Children and Families Bill

Memorandum submitted by Shama Jung (CF 130)

Money, not the best interests of the child, often governs placement decisions


Plans to raise the inter-authority fee to the level of the inter-agency fee is a positive step but local authorities will only truly prioritize looking for the best match for a child from the entire pool if the cost of acquiring inter agency, inter authority AND INTRA-AUTHORITY approved adopters is the same.

1. For the last 5 years I have worked with BAAF to help raise the profile of adoption in the Muslim community. I’m a member of BAAF’s BME Perspectives Advisory Committee.

2. My cousin, Mr Jung, raised his concern with his local MP about how the inter agency fee deters local authorities from looking to inter-agency adopters for fear of incurring the inter-agency fee. Our concern being that local authorities are placing children in-house without referring them to the adoption register and that, in some cases, they are ignoring matches generated through the adoption register. Dr Julie Selwyn and Tim Loughton criticized this practice.

3. Putting budgetary concerns over the needs of the child like this represents missed opportunities to harness the best possible match from as wide a pool of adopters as possible. Our concern is that this perpetuates placement of Muslim children with families approved in house by the LA - families who may not be Muslim - without at least looking to inter agency approved adopters who could be Muslim. Indeed I have spoken with a former Head of Service for fostering and adoption, social workers and foster carers who all testify to this practice, even in the case of healthy babies for whom there would have been a long line of waiting adopters! Dr Julie Selwyn corroborates these findings, saying I’d hit the nail on the head – I have the email from her, which with her consent, I am happy to forward should you like to see it.

4. When my cousin wrote to his local MP with this concern, we were very pleased that Edward Timpson took the time to reply. He relied "I agree with Mr Jung that the inter agency fee is a major barrier to effective collaboration between local authorities in relation to recruiting suitable adopters. It creates unnecessary delays in placing vulnerable children with a loving family". He wrote that there are plans to address the fee issue as part of the adopter recruitment and approval service. Mr Timpson added that "Representative bodies of the local government sector are working together to raise the level of the inter-authority fee to the level of the inter-agency fee, and they have submitted proposals for how they intend to achieve this.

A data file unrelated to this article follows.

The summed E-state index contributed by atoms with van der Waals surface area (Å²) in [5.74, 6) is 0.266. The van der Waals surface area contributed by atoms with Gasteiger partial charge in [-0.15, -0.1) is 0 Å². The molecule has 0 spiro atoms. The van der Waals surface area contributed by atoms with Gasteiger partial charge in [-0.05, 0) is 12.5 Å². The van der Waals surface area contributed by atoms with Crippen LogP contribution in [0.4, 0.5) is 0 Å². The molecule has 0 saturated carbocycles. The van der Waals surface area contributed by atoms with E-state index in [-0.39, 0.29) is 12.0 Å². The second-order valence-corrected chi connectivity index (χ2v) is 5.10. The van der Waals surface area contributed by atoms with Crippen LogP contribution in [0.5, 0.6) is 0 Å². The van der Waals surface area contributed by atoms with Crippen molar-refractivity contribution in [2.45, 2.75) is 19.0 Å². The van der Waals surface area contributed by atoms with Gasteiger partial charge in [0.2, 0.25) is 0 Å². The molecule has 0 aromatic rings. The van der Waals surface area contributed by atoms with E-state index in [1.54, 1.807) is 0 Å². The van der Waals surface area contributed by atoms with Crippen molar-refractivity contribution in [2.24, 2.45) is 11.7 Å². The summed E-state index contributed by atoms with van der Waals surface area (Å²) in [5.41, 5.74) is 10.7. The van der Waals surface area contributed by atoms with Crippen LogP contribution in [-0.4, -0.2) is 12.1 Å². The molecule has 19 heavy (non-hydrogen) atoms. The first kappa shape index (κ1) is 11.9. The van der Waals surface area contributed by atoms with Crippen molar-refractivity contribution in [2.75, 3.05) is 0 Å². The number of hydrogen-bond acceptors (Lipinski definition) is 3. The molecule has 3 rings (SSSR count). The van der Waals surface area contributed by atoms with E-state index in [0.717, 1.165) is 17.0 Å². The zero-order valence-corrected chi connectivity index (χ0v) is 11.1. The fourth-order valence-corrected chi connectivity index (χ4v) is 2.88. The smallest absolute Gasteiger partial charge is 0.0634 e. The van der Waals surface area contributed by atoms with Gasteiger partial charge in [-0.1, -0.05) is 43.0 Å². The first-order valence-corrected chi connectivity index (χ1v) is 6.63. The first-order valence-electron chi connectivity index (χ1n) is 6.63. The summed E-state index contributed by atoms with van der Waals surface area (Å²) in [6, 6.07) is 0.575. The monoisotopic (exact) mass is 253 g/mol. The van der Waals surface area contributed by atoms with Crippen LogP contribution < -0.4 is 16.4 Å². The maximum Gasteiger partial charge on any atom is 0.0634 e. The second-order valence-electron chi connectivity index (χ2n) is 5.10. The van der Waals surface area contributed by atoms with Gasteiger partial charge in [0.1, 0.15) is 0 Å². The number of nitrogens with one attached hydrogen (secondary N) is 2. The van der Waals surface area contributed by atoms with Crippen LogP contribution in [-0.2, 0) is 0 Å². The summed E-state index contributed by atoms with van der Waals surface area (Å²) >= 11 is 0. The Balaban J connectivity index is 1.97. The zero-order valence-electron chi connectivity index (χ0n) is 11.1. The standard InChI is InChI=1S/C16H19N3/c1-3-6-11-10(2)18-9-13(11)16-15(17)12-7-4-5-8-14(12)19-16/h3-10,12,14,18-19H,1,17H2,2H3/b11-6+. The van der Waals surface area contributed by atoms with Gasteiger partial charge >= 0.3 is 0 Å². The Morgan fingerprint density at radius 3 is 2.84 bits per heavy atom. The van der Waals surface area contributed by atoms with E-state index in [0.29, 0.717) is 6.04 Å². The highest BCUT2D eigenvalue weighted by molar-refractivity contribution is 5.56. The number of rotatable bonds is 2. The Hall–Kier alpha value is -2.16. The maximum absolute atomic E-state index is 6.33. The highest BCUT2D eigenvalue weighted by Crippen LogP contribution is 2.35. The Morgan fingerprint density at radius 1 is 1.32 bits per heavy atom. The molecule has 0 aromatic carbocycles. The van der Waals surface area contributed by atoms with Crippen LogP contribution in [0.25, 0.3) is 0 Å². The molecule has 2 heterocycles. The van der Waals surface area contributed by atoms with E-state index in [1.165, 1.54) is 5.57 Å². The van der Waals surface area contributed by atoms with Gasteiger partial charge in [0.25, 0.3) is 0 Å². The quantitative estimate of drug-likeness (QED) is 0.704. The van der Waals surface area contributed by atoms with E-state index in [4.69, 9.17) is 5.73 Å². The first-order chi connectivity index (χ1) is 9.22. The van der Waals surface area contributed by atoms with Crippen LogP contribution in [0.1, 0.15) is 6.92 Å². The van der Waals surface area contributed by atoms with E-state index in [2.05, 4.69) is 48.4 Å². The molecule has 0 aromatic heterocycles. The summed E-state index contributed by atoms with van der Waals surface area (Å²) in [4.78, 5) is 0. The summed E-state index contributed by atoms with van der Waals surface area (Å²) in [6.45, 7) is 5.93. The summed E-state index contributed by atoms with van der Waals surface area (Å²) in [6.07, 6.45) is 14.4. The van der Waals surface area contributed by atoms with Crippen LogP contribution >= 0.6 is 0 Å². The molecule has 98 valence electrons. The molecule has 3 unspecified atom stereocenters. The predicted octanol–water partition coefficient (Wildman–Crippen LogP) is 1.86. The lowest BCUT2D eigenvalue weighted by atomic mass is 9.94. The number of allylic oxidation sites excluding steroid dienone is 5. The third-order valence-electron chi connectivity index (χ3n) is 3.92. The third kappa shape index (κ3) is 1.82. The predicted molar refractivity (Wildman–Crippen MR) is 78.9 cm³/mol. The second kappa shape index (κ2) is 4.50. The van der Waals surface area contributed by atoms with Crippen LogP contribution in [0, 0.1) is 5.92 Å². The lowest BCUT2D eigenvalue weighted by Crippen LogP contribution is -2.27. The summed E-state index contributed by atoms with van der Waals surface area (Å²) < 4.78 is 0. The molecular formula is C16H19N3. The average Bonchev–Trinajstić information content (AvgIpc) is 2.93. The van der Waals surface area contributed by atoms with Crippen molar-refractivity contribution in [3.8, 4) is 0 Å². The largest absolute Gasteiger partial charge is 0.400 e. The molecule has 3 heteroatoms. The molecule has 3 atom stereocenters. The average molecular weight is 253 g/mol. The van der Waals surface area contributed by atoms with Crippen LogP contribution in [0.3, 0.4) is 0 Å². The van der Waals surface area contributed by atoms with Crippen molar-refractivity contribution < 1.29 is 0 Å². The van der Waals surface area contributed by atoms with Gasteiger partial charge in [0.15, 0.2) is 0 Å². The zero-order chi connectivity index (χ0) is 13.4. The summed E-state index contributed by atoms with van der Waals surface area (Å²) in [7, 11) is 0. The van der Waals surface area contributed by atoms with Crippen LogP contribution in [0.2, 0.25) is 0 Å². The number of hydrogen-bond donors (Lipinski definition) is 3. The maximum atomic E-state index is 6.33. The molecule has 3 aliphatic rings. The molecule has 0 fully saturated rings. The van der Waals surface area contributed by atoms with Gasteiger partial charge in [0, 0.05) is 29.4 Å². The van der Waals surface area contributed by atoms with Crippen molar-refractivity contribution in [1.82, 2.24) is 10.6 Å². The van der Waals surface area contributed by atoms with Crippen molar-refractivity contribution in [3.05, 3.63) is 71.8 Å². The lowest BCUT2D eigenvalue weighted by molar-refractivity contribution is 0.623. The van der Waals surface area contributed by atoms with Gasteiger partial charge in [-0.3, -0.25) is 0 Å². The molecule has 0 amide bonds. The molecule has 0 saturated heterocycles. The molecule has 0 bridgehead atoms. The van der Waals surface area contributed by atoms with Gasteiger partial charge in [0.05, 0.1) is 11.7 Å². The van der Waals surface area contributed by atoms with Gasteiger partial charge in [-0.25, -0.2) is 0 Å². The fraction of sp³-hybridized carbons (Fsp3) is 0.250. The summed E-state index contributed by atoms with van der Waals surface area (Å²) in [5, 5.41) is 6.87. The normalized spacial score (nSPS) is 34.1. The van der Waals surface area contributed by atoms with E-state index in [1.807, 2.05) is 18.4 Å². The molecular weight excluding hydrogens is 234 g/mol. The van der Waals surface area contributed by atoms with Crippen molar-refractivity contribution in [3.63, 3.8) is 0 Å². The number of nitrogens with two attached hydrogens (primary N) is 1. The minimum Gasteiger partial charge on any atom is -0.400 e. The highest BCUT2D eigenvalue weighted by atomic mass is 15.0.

5. To this I would like to raise an important point which I hope will be taken into account during the discussions on the fee. Raising the inter-authority fee to the same level as the inter-agency fee will mean that local authorities that are family finding for a child will give approved adopters through voluntary adoption agencies the same opportunities as those from OTHER local authorities (i.e. VAAs will no longer be victim to LAs not utilising them effectively). This is all the above suggestion solves. But what it does not deter is local authorities FAVOURING IN HOUSE ADOPTERS OVER INTER-AUTHORITY/INTER-AGENCY ADOPTERS. It will not encourage LAs who are trying to place a child to look outside of their own agency because it would still be cheaper to place in house! Again, the concern is that the in house approved adopters may not be the best match or a faith match, despite a better match being available elsewhere.

6. Also, the pressure to find a child to appease adopters approved by a local authority means that that local authority will place a child with them without looking for a best match from either inter-authority or inter agency approved adopters.

7. Should local authorities’ placement decisions be governed by differences in cost between using inter agency, inter-authority and intra-authority (in house) approved adopters, or should the needs of the child to be sought the best possible match from the choice of a nation be priority? Can the discussions on the fee issue consider some sort of ‘central money pot’ that LAs can draw from so that they address the needs holistically and nationally, rather than locally.

8. Unless this inequity of cost is remedied, the removal of the ethnicity clause will mean some LAs will not bother to look further afield for a faith match – some may feel that if it’s more expensive, why bother looking to adopters from elsewhere if religious persuasion no longer requires due consideration in any ca se!

April 2013

Prepared 26th April 2013